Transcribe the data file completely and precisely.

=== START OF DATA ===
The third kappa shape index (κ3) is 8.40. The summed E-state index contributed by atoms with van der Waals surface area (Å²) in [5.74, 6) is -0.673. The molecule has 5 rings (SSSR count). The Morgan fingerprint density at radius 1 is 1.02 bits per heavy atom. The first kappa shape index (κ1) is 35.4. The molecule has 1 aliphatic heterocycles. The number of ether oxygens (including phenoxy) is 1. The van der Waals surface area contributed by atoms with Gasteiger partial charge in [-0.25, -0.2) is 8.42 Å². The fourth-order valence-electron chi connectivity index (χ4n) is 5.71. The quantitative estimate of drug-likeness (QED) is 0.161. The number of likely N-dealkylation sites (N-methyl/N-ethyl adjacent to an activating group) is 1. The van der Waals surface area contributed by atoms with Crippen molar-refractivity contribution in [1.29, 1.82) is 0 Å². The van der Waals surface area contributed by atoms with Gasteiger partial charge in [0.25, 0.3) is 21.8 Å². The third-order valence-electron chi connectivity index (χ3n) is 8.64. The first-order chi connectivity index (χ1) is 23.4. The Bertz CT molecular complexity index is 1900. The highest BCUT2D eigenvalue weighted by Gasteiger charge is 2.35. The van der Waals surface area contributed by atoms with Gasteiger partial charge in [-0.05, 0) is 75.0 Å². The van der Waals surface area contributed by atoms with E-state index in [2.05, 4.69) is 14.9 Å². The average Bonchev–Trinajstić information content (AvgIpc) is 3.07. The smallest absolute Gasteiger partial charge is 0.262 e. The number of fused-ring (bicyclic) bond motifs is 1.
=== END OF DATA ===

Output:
The third kappa shape index (κ3) is 8.40. The summed E-state index contributed by atoms with van der Waals surface area (Å²) in [5.74, 6) is -0.673. The molecule has 5 rings (SSSR count). The Morgan fingerprint density at radius 1 is 1.02 bits per heavy atom. The first kappa shape index (κ1) is 35.4. The molecule has 1 aliphatic heterocycles. The number of ether oxygens (including phenoxy) is 1. The van der Waals surface area contributed by atoms with Gasteiger partial charge in [-0.25, -0.2) is 8.42 Å². The fourth-order valence-electron chi connectivity index (χ4n) is 5.71. The quantitative estimate of drug-likeness (QED) is 0.161. The number of likely N-dealkylation sites (N-methyl/N-ethyl adjacent to an activating group) is 1. The van der Waals surface area contributed by atoms with Crippen molar-refractivity contribution in [1.29, 1.82) is 0 Å². The van der Waals surface area contributed by atoms with Gasteiger partial charge in [0.25, 0.3) is 21.8 Å². The third-order valence-electron chi connectivity index (χ3n) is 8.64. The first-order chi connectivity index (χ1) is 23.4. The Bertz CT molecular complexity index is 1900. The highest BCUT2D eigenvalue weighted by Gasteiger charge is 2.35. The van der Waals surface area contributed by atoms with Gasteiger partial charge in [-0.05, 0) is 75.0 Å². The van der Waals surface area contributed by atoms with E-state index in [2.05, 4.69) is 14.9 Å². The average Bonchev–Trinajstić information content (AvgIpc) is 3.07. The smallest absolute Gasteiger partial charge is 0.262 e. The number of fused-ring (bicyclic) bond motifs is 1.